As Ross stares defiantly towards the camera on the cover of Lose, vibrant red in the background, there’s a steel to her gaze. She may have been kicked down, but she’s persevered, prevailing by virtue of catharsis. And by listening, we do as well.

REVIEW: Bernice - Puff EP

Kelly Kirwan

Bernice plays electric, soulful grooves that unfold like the tendrils of an ivy plant, spreading serpentine across the surrounding landscape in a downright hypnotic germination. The six-piece band hails from Toronto, their moniker serving as a proverbial Russian nesting doll, packing in all the facets of experimental pop each bandmate brings to the table. Spearheaded by Robin Dann, the group’s most recent release, Puff, is a deep dive into curious and unpredictable arrangements, which gleam with rhythm & blues influences and offer garnishes of synth to maintain a sense of the avant-garde. Bernice's songs are cerebral and immersive, grown in the maze of the mind where imagination and philosophical musings mingle and evolve in tandem.

Their single, "St. Lucia," is paired with an animated video that features richly-colored sketches against a black canvas. A thumping percussion and undulating bass line reverberate deeply across the track, as Dann sings, “Hey, your name is mine / To feel,” her voice climbing in decibels as she reaches the final word, while simultaneously possessing the airy quality of a whisper. The video follows the sketches of women as they shift between purple and blue hues, diving into pools of water and then trying to hold the liquid between cupped hands. The song is mesmerizing, as is the animation, which focuses on the women in Dann’s family that came before her. Between generations they would pass down traits and names, silent links ingrained in our DNA, but without ever truly knowing the person that passed them on. It’s a phenomenon that Dann plays with in a mesmerizing fashion. 

Then there’s "David," whose lyrics could crack even a stone-cold heart. The song is slower burn, with warbled synths wobbling across the surface. “David / Sedated / Lying on the floor … Can’t lift his eyes anymore,” Dann sings, painting a picture of a protagonist riddled with the lethargy of defeat and depression. Her vocals are layered with a second satiny, songbird pitch, and their pairing feels both earnest and heartbreaking. It’s a beautiful, gut-wrenchingly subdued ballad. “Everything feels awfully empty for David … He wasn’t ready back then / Just give him something to believe in…” Dann continues, her voice wispy and slightly strained over the words. The song plays out like a glass fixture wobbling on the edge, crystalline and on the cusp of shattering into a million glittering pieces.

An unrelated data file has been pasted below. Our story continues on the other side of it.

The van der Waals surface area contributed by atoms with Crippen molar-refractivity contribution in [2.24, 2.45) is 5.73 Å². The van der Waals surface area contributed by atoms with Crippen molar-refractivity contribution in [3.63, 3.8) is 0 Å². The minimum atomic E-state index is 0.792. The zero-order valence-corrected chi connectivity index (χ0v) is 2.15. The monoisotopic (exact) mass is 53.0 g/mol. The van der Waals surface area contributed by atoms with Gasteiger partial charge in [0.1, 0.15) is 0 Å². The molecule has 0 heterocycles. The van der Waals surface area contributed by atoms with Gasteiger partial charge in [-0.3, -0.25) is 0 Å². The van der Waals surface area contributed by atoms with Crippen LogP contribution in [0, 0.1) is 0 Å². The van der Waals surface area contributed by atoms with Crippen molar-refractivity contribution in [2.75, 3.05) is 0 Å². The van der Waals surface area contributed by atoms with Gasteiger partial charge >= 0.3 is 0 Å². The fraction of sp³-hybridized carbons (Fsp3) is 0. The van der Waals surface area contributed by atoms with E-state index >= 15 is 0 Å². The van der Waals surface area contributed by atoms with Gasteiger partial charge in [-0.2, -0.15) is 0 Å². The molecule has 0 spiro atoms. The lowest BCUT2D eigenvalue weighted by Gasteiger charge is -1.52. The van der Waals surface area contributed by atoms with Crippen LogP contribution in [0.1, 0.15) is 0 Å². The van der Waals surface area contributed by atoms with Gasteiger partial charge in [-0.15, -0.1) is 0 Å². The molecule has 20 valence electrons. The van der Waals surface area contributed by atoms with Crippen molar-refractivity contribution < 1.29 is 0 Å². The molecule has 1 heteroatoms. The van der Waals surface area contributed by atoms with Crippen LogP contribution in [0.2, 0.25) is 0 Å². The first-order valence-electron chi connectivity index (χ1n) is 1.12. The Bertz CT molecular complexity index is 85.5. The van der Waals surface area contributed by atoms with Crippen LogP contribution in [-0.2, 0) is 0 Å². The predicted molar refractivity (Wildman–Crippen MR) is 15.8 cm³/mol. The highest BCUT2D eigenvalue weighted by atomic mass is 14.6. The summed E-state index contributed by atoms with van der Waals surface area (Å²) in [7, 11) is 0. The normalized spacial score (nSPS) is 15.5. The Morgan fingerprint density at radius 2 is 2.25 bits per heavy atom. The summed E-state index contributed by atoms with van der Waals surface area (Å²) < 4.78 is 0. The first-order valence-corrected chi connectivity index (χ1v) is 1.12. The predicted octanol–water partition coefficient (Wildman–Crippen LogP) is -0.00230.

Puff is gem of an EP, a whirlwind of thought-provoking themes and funk-laden melodies. I highly recommend listening for yourself.

REVIEW: B Boys - Dada

Laura Kerry

“What do punk and dada have in common?” sounds like the kind of joke a cultural studies professor would ask while spilling crumbs from a pungent cheese-covered cracker onto his tweed blazer. Or, as seems to be the case with the band B Boys, it’s a question that three dudes might ask themselves while smoking weed on a couch.

For their latest album, Dada, Brooklyn-based B Boys features a mock question-and-answer in the place of a traditional bio that shows Andrew Kerr, Brendon Avalos, and Britton Walker in top form, equal parts philosophical and silly. “That’s a lot deeper than you look,” their fictional interviewer observes, after they explain that their album is “equal parts collective unconscious and personal experience.”

Dada, too, is a lot deeper than it first appears. Throughout the album, straightforward rock instruments play stripped-down ‘60s and ‘70s–influenced punk in 13 simply constructed songs. Most of the tracks are taut and crisp, with repeated structures and fairly uncomplicated instrumental parts. Not always so simple, though, is the way that these different parts fit together. In songs such as the all-instrumental “Time,” the bass and guitar intersect and dance apart, creating off-kilter, energetic rhythms. The dynamics throughout Dada are the kind best described by action metaphors: sputtering, buzzing, jumping. Sometimes the result is spacious and slow, sometimes it’s dense and quick, but more often than not, it provokes a low-level underlying sense of anxiety.

That anxiety reflects in the vocal parts, too. Most of the time, the singer uses a monotone half-yell—signaling the nihilistic side of punk over the angry—but the lyrics convey a much more nuanced spread of emotions. Though the art movement for which they named their album emphasizes nonsense and lack of meaning, Dada often sounds much more existentialist. “Identity seen in a mirror / This body encases all my fear… / Misery, euphoria / Pressures compressing one’s character,” they sing in their opener with the significant name, “B Boys Anthem.” On the closer, they round out the philosophy with, “What a man can be he must be (Nothing else matters) / To scale his hierarchy of needs (Describing patterns).” Much of the album concerns itself with large human questions. What is selfhood? What does it mean to be human?

B Boys embrace nonsense, too, though. In “Fear It,” a song with an uptempo list of worries, they sing, “When I don't feel anything and my mind draws blank / I repeat (I repeat) / Not everything has to make sense.” Embracing meaninglessness is the antidote to the fear and anxiety that they describe so sharply and economically throughout their album. This is the same embracing of nonsense that happens at the end of their fake interview bio, when, in response to the question, “Do you have anything specific you’d like to express to get the fans going?” the bio says they get up and turn on a wall of fans.  

Clearly, “dada” is sometimes just a combination of meaningless syllables, and a no-frills punk album is just a vibrant mix of rock instruments and chanting vocals that’s good to shake your head to. Other times, though, it's also much more.